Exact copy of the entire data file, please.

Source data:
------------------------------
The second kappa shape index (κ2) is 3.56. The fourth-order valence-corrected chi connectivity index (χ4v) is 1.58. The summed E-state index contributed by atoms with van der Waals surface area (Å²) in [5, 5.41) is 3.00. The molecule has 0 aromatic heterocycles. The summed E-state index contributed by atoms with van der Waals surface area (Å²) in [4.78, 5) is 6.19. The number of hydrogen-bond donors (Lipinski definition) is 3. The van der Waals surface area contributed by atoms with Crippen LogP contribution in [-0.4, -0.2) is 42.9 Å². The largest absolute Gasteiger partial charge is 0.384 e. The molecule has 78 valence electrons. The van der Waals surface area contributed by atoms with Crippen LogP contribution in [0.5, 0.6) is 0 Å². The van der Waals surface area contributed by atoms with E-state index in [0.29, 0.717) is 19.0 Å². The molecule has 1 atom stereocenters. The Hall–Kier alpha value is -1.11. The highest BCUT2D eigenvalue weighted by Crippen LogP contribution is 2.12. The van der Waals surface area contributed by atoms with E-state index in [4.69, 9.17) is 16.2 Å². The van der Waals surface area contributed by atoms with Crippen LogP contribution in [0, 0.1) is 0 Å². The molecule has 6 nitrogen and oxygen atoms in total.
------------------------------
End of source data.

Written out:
The second kappa shape index (κ2) is 3.56. The fourth-order valence-corrected chi connectivity index (χ4v) is 1.58. The summed E-state index contributed by atoms with van der Waals surface area (Å²) in [5, 5.41) is 3.00. The molecule has 0 aromatic heterocycles. The summed E-state index contributed by atoms with van der Waals surface area (Å²) in [4.78, 5) is 6.19. The number of hydrogen-bond donors (Lipinski definition) is 3. The van der Waals surface area contributed by atoms with Crippen LogP contribution in [-0.4, -0.2) is 42.9 Å². The largest absolute Gasteiger partial charge is 0.384 e. The molecule has 78 valence electrons. The van der Waals surface area contributed by atoms with Crippen LogP contribution in [0.5, 0.6) is 0 Å². The van der Waals surface area contributed by atoms with E-state index in [0.29, 0.717) is 19.0 Å². The molecule has 1 atom stereocenters. The Hall–Kier alpha value is -1.11. The highest BCUT2D eigenvalue weighted by Crippen LogP contribution is 2.12. The van der Waals surface area contributed by atoms with E-state index in [4.69, 9.17) is 16.2 Å². The van der Waals surface area contributed by atoms with Crippen LogP contribution in [0, 0.1) is 0 Å². The molecule has 6 nitrogen and oxygen atoms in total.